Report on Concepcion (Nicaragua) — January 1988
Scientific Event Alert Network Bulletin, vol. 13, no. 1 (January 1988)
Managing Editor: Lindsay McClelland.
Concepcion (Nicaragua) Possible ash plumes seen
Please cite this report as:
Global Volcanism Program, 1988. Report on Concepcion (Nicaragua) (McClelland, L., ed.). Scientific Event Alert Network Bulletin, 13:1. Smithsonian Institution. https://doi.org/10.5479/si.GVP.SEAN198801-344120.
11.538°N, 85.622°W; summit elev. 1700 m
All times are local (unless otherwise noted)
A slight haze forming a plume downwind from the cone, reminiscent of gas/ash hazes of 1986, was seen among weather clouds on 4 and 19 January 1988. Residents of the area characterized the volcano as "passive" since 1986.
Geologic Background. Volcán Concepción is one of Nicaragua's highest and most active volcanoes. The symmetrical basaltic-to-dacitic stratovolcano forms the NW half of the dumbbell-shaped island of Ometepe in Lake Nicaragua and is connected to neighboring Madera volcano by a narrow isthmus. A steep-walled summit crater is 250 m deep and has a higher western rim. N-S-trending fractures on the flanks have produced chains of spatter cones, cinder cones, lava domes, and maars located on the NW, NE, SE, and southern sides extending in some cases down to Lake Nicaragua. Concepción was constructed above a basement of lake sediments, and the modern cone grew above a largely buried caldera, a small remnant of which forms a break in slope about halfway up the N flank. Frequent explosive eruptions during the past half century have increased the height of the summit significantly above that shown on current topographic maps and have kept the upper part of the volcano unvegetated.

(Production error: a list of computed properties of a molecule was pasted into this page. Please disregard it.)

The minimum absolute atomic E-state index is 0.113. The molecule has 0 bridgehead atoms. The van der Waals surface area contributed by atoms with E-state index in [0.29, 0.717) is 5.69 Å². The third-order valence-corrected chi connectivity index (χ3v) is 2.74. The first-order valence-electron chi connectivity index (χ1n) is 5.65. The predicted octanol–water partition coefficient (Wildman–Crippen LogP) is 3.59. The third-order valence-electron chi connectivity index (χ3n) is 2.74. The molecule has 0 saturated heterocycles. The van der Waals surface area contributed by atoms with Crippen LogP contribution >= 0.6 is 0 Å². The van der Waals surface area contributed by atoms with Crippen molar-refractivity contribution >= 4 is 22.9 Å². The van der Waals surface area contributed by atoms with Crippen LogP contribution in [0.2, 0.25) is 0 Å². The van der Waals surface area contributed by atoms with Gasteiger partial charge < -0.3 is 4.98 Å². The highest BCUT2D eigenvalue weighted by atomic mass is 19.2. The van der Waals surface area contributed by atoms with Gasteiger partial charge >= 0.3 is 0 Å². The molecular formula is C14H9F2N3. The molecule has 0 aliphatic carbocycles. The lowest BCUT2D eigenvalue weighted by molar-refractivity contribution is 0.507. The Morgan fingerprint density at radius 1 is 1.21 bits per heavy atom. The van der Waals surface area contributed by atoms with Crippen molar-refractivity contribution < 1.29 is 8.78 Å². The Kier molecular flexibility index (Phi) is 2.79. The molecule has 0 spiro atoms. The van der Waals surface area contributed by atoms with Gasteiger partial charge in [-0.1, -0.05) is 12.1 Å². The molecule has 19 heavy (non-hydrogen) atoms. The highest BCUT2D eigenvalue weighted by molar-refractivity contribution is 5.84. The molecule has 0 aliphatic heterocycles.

Information Contacts: B. van Wyk de Vries, H. Rymer, and G. Brown, Open Univ; P. Hradecky and H. Taleno, INETER.